Date of Award

5-2008

Degree Type

Dissertation

Degree Name

Doctor of Philosophy

Major

Mathematics

Major Professor

Thomas G. Hallam

Committee Members

Don Hinton, Lou Gross, Charles Collins

Abstract

Utilizing as testbeds physiologically-structured, individual-based models for fish and Daphnia populations, techniques for the parallelization of the simulation are developed and analyzed. The techniques developed are generally applicable to individual-based models. For rapidly reproducing populations like Daphnia which are load balanced, then global birth combining is required. Super-scalar speedup was observed in simulations on multi-core desktop computers.

The two populations are combined via a size-structured predation module into a predator-prey system with sharing of resource weighted by relative mass. The individual-based structure requires multiple stages to complete predation.

Two different styles of parallelization are presented. The first distributes both populations. It decouples the populations for parallel simulation by compiling, at each stage, tables of information for each of the distributed predators. Predation is completed for all fish at one time. This method is found to be generally applicable, has near perfect scaling with increasing processors, and improves performance as the workload to communications ratio improves with increasing numbers of predator cohorts. But it does not take best advantage of our testbed models.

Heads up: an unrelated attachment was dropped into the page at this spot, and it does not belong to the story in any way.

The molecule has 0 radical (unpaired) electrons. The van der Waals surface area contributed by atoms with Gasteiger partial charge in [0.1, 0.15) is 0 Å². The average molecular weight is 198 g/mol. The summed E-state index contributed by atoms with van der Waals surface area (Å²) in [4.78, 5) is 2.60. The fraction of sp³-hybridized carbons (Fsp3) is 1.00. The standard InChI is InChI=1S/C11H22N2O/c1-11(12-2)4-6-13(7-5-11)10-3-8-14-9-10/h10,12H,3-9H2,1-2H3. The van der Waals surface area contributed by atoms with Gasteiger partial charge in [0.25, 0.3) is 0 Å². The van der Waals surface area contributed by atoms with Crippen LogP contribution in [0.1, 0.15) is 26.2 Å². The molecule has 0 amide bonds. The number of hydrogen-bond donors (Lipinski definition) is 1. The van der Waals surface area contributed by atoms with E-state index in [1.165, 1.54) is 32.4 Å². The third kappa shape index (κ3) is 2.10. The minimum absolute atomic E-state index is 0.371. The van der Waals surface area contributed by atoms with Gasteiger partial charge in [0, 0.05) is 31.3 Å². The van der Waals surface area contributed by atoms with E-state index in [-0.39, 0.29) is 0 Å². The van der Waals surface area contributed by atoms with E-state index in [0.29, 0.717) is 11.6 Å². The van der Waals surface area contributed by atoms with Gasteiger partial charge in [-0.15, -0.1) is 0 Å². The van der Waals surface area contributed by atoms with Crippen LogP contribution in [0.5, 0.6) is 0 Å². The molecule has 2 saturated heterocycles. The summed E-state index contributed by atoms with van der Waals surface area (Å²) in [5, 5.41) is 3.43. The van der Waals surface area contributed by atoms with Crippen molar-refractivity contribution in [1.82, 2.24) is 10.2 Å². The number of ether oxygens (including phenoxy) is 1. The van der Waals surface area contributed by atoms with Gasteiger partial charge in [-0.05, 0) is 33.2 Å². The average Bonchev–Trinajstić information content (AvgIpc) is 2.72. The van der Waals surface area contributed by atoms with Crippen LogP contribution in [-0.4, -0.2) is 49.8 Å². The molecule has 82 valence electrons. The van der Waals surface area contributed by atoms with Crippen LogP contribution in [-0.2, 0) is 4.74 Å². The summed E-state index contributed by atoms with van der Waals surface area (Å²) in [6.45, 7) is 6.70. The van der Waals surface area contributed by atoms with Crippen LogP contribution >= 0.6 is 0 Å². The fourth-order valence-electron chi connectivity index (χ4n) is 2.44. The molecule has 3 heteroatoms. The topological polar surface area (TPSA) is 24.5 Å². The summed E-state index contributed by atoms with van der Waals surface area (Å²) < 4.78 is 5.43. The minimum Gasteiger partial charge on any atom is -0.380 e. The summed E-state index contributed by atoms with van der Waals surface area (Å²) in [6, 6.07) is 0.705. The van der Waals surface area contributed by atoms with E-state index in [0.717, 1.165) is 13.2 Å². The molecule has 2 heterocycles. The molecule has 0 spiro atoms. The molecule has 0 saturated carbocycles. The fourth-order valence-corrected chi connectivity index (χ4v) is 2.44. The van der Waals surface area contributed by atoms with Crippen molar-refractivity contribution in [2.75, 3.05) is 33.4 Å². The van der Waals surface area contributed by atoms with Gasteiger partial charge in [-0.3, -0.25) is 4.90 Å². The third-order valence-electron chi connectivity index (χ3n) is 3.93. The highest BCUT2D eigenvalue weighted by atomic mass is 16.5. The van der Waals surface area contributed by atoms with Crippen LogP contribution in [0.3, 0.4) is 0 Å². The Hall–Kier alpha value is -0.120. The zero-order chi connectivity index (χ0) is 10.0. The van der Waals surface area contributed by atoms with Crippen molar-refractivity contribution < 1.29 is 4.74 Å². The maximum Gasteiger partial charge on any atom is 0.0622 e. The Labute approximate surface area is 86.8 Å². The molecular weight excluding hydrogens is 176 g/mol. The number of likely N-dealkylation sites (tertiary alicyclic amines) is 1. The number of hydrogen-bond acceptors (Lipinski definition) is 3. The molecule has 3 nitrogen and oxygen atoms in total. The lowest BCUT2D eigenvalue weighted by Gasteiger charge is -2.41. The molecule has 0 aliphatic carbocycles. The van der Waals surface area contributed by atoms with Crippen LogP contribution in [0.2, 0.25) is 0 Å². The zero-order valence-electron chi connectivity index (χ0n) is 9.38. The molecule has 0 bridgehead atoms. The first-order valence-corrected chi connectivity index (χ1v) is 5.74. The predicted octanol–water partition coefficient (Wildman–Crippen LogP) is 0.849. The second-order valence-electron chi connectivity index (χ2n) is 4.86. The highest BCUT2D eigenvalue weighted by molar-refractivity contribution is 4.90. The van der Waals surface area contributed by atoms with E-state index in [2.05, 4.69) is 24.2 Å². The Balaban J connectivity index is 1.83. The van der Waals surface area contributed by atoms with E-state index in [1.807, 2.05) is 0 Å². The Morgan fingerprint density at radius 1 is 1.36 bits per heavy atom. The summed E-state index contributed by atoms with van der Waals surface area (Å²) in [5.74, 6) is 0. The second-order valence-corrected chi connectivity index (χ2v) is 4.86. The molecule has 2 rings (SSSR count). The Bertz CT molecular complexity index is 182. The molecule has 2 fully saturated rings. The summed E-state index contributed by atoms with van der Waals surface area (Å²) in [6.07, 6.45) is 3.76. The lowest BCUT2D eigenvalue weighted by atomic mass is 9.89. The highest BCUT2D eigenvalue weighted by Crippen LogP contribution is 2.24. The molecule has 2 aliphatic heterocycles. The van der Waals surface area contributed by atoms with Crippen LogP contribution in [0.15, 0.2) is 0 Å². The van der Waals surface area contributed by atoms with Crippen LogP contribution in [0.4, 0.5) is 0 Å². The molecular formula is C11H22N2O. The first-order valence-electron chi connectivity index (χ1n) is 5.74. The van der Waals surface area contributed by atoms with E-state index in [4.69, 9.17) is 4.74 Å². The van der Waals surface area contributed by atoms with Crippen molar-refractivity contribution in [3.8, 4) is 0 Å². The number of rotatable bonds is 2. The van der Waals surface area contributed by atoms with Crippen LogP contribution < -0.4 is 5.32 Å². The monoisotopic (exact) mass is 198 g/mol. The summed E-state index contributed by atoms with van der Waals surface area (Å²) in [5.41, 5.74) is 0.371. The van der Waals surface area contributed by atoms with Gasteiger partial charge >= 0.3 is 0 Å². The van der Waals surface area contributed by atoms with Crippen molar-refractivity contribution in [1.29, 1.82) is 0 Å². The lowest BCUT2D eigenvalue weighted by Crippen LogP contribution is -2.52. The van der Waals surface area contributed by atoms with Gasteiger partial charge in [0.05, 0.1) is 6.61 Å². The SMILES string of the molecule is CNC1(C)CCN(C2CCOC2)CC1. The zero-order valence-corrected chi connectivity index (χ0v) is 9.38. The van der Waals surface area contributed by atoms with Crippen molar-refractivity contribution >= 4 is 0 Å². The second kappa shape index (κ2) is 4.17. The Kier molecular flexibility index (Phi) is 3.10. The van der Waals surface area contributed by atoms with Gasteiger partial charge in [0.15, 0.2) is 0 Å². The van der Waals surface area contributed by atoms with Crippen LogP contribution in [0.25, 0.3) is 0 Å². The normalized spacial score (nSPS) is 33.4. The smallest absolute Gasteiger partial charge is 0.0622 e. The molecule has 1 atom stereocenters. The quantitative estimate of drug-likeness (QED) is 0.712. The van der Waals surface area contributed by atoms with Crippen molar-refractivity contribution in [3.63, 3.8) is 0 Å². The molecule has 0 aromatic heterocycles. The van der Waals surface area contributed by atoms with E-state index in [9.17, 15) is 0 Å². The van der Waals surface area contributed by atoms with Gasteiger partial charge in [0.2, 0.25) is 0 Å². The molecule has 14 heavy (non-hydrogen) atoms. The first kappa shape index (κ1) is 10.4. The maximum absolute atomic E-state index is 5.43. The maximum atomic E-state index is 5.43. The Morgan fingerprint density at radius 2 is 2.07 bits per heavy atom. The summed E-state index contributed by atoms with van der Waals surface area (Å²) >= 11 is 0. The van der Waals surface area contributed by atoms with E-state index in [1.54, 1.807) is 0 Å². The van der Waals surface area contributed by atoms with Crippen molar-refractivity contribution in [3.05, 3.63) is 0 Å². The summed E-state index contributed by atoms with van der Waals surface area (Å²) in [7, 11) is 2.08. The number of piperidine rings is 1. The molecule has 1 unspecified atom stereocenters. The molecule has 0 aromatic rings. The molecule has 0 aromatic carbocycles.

The second design decouples the workload for parallel simulation by duplicating the predator population on all nodes. This reduces communications to simple parallel reductions similar to the population models, but increases the number of cycles required for predation. The performance of the population models is mimicked.

Finally, the extinction and persistence behaviors of the predator-prey model are analyzed. The roles of the predation parameters, individual models, and initial populations are determined. In the presence of density-dependent mortality moderating the prey population, competition via resource of the larger fish versus the smaller is found to be a vital control to prevent extinction of prey population. If unconstrained, the juvenile fish classes can — through their rapid initial growth and predation upon the juvenile prey classes — push the prey population to extinction. Persistence of the predator-prey community is thus threatened when the fish population is dominated by juveniles. Conversely, the presence of larger fish moderates the juveniles and stabilizes the community via competition for shared resource.

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